INDIRA LAKSHMANAN, HOST:
Outrage over the murder of three young Muslim-Americans in North Carolina last week was global. Fifty seven nations are members of The Organization of Islamic Cooperation, and yesterday the group said the killings reflected Islamophobia and bear the symptoms of a hate crime. Officials in North Carolina say they don't know yet what motivated the murders. The man held responsible has called himself an atheist and an anti-religionist. It's not clear whether that's relevant in this case, but the event has drawn attention to anti-theism, a vehement opposition to any religion, among some atheists. NPR's Tom Gjelten explains.
TOM GJELTEN, BYLINE: The North Carolina killings have unnerved U.S. Muslims in large part because the victims, Deah Barakat, his wife, Yusor Abu-Salha and her sister, Razan, were model Muslim-Americans devoted to public service with friends throughout their community. A guest worship leader this past Friday at Dar al Noor mosque in northern Virginia was Dr. Esam Omeish, a prominent lay Muslim leader in the D.C. area.
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DR. ESAM OMEISH: And so if it's about patriotism, then I know who the real patriot is. And if it's about loving America and embodying its ideals, then I know for sure.
GJELTEN: The Abu-Salha sisters and Deah Barakat, Omeish said, were the real Americans, honoring everything we believe is good about this land. On his Facebook page, Craig Hicks, the alleged gunman, criticized all religions. His wife said he had nothing against Muslims in particular. But Hicks described himself as a gun-toting atheist. Religion scholar Reza Aslan says ordinary atheists just don't believe in God. Hicks, Aslan says, was an anti-theist.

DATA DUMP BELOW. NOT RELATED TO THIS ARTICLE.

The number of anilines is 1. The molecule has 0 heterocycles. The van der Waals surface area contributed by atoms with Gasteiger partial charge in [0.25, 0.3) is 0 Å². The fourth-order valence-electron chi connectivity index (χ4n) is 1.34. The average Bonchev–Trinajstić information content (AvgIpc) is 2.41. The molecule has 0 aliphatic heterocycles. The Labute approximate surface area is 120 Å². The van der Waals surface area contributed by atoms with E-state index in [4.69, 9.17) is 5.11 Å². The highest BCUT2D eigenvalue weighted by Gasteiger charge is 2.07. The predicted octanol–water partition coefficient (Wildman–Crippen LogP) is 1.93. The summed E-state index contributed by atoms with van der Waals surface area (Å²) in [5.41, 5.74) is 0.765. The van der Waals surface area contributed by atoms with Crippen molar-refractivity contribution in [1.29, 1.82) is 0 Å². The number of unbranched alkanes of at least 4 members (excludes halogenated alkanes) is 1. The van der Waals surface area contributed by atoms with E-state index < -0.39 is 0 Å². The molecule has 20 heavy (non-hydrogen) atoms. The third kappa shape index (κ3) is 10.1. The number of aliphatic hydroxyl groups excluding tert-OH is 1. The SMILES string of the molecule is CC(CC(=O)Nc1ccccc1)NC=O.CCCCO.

REZA ASLAN: And anti-theist is a relatively new identity. And it's more than just sort of a refusal to believe in gods or spirituality. It's a sometimes virulent opposition to the very concept of belief.
GJELTEN: The anti-theists have their own heroes - people like the outspoken writer Richard Dawkins, who appears often on Bill Maher's TV show, condemning religion generally and Islam in particular.
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RICHARD DAWKINS: Why don't you just say it's religion? It's so obvious. I mean, what - I mean, these people have a holy book that tells them to kill infidels.
GJELTEN: Reza Aslan says the anti-theists are few in number. But just as mainstream Muslims must confront the extremists in their communities, Aslan says it's time for mainstream atheists to do the same.
ASLAN: To recognize that there is a small fringe element that has a belief system predicated on the inherent nature of religion as insidious, as needing to be removed from society.
GJELTEN: So can anti-religion extremists be motivated to kill just as religious extremists sometimes are? Writer Asra Nomani, herself a Muslim woman, says the North Carolina case doesn't yet answer that question. And she thinks concern about anti-theism or Islamophobia, generally, is going too far when Muslim leaders start feeding a culture of fear.
ASRA NOMANI: The safety campaign has been started to escort Muslim women in headscarves around college campuses, making it seem as if their lives are in danger -that Muslims are just sitting ducks, that we have targets on our backs.
GJELTEN: When Muslim-Americans see themselves as victims, Nomani argues, they are less likely to take charge of their own lives and communities. But right now the feeling among Muslim-Americans seems to be that the North Carolina killings were clearly a hate crime. President Obama, on Friday, released a statement saying no one in America should be targeted because of who they are or how they worship. That statement followed a decision by the FBI to launch its own hate crime investigation in North Carolina. Tom Gjelten, NPR News, Washington.
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